## Friday, August 12, 2016

### Random Forest Regression, Negative Variance Explained mechanism

Jeffery Evans, Senior Landscape Ecologist, The Nature Conservancy, Global Lands Science Team, Affiliate Assistant Professor, Zoology & Physiology, University of Wyoming explains a negative percent variance explained in a random forest regression in hilarious way -

I have recently been asked the question: “why do I receive a negative percent variance explained in a random forest regression”. Besides the obvious answer “because your model is crap” I thought that I would explain the mechanism at work here so the assumption is not that randomForests is producing erroneous results. For poorly supported models it is, in fact, possible to receive a negative percent variance explained.

Generally, explained variance (R²) is defined as:

R² = 1 - sum((ŷ-mean(y))²) / sum((mean(y)-y)²)

However, as indicated by Breiman (2001) and the R randomForest documentation the (regression only) “pseudo R-squared” is derived as:

R² = 1 – (mean squared error) / var(y)

Which, mathematically can produce negative values. A simple interpretation of a negative R² (rsq), is that you are better off predicting any given sample as equal to overall estimated mean, indicating very poor model performance.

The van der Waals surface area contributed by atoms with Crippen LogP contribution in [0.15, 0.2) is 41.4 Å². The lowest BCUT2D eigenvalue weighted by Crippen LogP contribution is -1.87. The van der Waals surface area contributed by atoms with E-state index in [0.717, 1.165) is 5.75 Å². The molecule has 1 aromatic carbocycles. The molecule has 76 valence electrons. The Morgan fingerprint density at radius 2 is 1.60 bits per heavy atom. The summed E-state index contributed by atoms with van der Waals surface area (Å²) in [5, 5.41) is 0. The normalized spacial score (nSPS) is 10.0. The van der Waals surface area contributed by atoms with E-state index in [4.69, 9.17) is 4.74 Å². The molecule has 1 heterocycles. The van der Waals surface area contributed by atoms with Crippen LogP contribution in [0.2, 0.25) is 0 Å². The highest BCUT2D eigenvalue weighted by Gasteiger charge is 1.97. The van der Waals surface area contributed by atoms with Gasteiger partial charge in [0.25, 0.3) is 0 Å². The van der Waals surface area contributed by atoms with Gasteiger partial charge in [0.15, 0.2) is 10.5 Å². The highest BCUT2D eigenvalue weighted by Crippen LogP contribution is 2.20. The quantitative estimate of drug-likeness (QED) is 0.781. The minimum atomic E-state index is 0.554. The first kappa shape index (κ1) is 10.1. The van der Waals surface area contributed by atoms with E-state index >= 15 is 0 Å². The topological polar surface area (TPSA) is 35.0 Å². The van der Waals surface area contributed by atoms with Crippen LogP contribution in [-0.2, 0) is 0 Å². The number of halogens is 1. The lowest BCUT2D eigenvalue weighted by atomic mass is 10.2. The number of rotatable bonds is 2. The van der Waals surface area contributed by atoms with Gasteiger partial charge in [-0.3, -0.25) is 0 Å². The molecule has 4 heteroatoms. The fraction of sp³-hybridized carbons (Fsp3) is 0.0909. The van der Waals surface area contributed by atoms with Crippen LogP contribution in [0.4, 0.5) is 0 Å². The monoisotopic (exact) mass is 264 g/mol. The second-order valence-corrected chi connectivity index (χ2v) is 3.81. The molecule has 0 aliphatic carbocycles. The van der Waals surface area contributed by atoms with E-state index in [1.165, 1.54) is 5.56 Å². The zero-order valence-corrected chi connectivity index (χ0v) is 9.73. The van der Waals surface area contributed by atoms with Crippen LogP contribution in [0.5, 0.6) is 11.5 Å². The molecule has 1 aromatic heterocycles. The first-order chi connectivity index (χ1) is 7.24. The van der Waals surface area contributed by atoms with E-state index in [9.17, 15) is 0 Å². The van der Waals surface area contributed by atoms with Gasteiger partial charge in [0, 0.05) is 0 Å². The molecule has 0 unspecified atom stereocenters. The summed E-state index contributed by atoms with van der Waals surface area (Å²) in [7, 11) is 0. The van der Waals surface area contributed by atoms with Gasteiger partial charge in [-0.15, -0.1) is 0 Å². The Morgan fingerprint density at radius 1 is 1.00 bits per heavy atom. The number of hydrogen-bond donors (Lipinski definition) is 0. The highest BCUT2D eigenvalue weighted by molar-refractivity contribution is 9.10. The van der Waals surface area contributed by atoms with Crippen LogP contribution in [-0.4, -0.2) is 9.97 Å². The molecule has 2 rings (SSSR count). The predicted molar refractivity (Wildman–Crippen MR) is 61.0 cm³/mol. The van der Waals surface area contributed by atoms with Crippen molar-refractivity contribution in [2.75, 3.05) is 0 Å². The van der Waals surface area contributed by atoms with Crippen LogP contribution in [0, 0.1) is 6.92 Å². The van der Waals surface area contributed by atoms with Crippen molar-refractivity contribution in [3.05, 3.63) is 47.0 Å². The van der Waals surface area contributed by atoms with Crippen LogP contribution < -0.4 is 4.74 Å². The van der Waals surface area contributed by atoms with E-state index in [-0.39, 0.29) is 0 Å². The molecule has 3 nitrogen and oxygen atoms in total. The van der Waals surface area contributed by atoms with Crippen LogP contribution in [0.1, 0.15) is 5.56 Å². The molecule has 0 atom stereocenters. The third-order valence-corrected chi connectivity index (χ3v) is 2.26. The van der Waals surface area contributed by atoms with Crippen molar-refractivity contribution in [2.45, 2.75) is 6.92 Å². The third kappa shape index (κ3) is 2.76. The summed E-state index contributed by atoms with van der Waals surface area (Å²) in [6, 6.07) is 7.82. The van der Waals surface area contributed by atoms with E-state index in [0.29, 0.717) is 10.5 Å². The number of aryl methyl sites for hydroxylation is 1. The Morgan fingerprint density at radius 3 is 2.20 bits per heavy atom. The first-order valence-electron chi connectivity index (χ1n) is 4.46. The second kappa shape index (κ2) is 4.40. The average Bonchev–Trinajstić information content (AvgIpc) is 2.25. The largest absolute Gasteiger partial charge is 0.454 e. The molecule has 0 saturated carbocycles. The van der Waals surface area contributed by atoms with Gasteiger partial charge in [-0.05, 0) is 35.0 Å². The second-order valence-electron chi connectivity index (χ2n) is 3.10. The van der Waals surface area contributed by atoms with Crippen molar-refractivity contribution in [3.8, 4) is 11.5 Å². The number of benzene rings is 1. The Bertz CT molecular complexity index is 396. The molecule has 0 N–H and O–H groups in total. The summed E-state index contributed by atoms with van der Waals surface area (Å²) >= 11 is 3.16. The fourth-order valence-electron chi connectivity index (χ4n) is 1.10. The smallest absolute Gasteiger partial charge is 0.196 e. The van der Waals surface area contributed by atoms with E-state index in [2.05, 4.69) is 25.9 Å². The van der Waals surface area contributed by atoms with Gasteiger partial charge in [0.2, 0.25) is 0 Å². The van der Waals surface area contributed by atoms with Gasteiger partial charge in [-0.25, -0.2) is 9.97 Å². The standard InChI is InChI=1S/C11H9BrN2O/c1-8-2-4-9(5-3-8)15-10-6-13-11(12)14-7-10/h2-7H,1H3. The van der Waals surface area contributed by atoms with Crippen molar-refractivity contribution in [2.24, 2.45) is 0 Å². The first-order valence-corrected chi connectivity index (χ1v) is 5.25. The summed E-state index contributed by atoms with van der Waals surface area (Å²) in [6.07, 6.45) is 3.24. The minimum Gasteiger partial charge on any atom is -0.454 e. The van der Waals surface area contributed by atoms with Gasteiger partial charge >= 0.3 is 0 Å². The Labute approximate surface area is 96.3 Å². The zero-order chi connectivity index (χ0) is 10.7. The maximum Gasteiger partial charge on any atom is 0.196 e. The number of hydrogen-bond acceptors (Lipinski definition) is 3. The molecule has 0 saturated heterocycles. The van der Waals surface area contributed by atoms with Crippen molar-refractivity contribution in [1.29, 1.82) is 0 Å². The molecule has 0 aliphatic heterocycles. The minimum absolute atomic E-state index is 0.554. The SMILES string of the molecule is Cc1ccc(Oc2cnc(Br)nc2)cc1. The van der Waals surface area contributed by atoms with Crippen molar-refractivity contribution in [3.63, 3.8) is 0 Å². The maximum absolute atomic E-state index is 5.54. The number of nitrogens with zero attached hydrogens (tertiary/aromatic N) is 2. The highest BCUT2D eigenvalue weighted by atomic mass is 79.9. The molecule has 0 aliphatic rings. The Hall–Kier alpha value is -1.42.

Here is a simple example of a random forests regression model producing a negative R2 with comparison to the Pearson and Spearman correlation coefficients.

##################################
library(randomForest)
obs = 500
vars = 100
x = replicate(vars,factor(sample(1:5,obs,replace=TRUE)))
y = rnorm(obs)
( rf.regression = randomForest(x, y) )
## Variance explained
cat("% Var explained: \n", 100 * (1-sum((rf.regression \$y- rf.regression \$pred   )^2) /
sum((rf.regression \$y-mean(rf.regression \$y))^2)))
### Plot observed vs. predected
plot(rf.regression \$y, rf.regression \$predicted, pch=20)

## Pearson correlation R²
cat("% Pearson correlation: \n ", 100*  cor(rf.regression \$y, rf.regression \$predicted)^2)
## Spearman correlation R²
cat("% Spearman correlation \n ", 100 * cor(rf.regression \$y, rf.regression \$predicted, method="s")^2)

##################################